Jake O'Hare was convinced his wife would have a son. He even had a name picked out - John William Grady O'Hare. The idea that she might have a daughter hadn't even entered his mind, though he knew that his wife liked flower names. He and his friends all laughed at the idea that Jake would get a daughter - "Sooner vote Democrat," they said.
Jake's wife died giving birth to a baby girl, Tulip.
His confusion was profound. He had planned to raise a family with a son, and now he was the single father of a baby girl. He was afraid to even hold her in the hospital. But he soon came to the conclusion that just because she was a girl didn't mean he couldn't raise her the way he wanted to.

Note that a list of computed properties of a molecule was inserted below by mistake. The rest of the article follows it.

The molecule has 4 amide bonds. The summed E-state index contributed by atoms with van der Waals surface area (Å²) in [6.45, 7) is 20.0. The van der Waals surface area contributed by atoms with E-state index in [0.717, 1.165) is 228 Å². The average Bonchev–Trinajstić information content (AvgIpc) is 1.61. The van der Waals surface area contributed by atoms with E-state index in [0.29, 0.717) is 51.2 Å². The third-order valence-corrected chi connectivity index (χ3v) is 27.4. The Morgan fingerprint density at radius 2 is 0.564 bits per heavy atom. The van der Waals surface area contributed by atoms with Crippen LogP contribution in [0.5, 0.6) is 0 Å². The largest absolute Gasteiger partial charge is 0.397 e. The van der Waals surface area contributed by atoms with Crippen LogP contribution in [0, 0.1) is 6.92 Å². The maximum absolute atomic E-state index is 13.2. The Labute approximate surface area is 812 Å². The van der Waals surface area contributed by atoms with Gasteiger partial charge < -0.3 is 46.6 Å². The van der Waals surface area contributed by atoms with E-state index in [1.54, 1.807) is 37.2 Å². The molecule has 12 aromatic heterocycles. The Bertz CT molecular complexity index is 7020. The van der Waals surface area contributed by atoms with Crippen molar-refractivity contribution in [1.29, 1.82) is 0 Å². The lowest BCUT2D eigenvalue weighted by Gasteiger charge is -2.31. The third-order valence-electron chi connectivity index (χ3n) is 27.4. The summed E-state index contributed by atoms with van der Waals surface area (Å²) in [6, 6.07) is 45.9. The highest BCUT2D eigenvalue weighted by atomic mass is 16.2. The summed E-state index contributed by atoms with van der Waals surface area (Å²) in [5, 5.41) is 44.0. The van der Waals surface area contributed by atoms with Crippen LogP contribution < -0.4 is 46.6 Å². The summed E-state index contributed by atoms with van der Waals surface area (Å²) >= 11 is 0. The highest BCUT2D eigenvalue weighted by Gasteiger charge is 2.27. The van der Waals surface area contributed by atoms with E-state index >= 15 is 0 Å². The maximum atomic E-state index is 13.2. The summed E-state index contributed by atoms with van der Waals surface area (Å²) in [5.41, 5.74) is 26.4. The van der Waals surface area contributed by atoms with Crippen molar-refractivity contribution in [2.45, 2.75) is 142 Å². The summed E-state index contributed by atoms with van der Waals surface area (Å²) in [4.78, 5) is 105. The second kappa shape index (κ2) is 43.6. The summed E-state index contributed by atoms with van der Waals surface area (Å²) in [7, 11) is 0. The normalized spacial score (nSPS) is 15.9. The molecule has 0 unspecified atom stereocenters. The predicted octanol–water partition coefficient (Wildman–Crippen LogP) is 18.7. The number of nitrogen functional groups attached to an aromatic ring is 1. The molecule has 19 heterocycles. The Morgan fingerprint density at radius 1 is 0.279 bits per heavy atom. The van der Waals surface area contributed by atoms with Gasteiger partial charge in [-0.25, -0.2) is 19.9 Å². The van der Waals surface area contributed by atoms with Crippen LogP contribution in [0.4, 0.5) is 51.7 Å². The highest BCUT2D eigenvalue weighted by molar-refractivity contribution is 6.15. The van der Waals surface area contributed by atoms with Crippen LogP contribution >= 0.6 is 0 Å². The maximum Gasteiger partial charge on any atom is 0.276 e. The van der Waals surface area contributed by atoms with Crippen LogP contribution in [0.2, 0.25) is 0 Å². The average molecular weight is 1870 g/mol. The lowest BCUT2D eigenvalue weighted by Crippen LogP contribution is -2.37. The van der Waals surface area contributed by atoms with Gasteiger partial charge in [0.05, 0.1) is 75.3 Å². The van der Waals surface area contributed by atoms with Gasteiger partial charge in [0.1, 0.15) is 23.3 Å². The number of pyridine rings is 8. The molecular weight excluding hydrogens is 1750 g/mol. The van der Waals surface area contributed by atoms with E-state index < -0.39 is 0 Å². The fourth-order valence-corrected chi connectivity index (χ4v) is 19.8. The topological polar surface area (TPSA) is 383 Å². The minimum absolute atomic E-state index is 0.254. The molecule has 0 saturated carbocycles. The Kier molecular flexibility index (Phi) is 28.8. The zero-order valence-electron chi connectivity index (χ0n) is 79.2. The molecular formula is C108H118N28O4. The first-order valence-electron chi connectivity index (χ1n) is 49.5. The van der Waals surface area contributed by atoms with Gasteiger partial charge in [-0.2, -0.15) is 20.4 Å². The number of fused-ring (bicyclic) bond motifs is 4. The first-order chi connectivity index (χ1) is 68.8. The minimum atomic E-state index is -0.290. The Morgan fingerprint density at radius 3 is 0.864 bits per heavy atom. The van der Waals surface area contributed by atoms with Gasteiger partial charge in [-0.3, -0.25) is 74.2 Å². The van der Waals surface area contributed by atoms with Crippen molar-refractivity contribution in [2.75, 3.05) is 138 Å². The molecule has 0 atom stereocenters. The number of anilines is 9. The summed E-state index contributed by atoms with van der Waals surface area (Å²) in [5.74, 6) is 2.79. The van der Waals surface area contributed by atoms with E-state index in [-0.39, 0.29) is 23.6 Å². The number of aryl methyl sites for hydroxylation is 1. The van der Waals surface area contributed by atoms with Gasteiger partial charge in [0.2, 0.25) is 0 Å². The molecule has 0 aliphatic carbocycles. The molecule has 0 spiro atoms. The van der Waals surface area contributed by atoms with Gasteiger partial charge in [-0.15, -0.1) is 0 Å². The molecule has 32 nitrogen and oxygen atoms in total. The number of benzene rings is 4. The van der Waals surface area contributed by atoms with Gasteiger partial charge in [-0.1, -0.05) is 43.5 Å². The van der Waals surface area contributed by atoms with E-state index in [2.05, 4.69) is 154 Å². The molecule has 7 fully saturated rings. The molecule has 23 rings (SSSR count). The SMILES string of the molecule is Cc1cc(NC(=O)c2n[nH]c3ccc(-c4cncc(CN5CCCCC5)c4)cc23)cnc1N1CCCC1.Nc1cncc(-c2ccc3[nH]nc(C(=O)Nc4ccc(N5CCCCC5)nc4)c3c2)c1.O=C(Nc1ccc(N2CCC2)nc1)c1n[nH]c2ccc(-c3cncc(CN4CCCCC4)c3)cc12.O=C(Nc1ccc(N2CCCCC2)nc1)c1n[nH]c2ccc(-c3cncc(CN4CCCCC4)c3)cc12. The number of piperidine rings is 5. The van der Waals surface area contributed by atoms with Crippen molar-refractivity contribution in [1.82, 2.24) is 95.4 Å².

As soon as he was able, Jake taught his daughter about guns. He took her shooting in the woods, and made her into a sharp shot. He taught her about patriotism and love of country and the nobility of service. He taught her to stand up for herself and for what was right.
When she reached school age, he found himself on the side of the feminists, something that no one would have ever predicted. He fought for Tulip to get a place on the school baseball team, putting forth that her being a girl didn't change the fact that she could out-play any other boy on the team.
For Tulip, he was the model of a good man, and would set a standard that only one other man in her life would ever reach.
She was heartbroken when Jake O'Hare was killed in a hunting accident, shot in the head by a hunter who thought he'd seen a deer.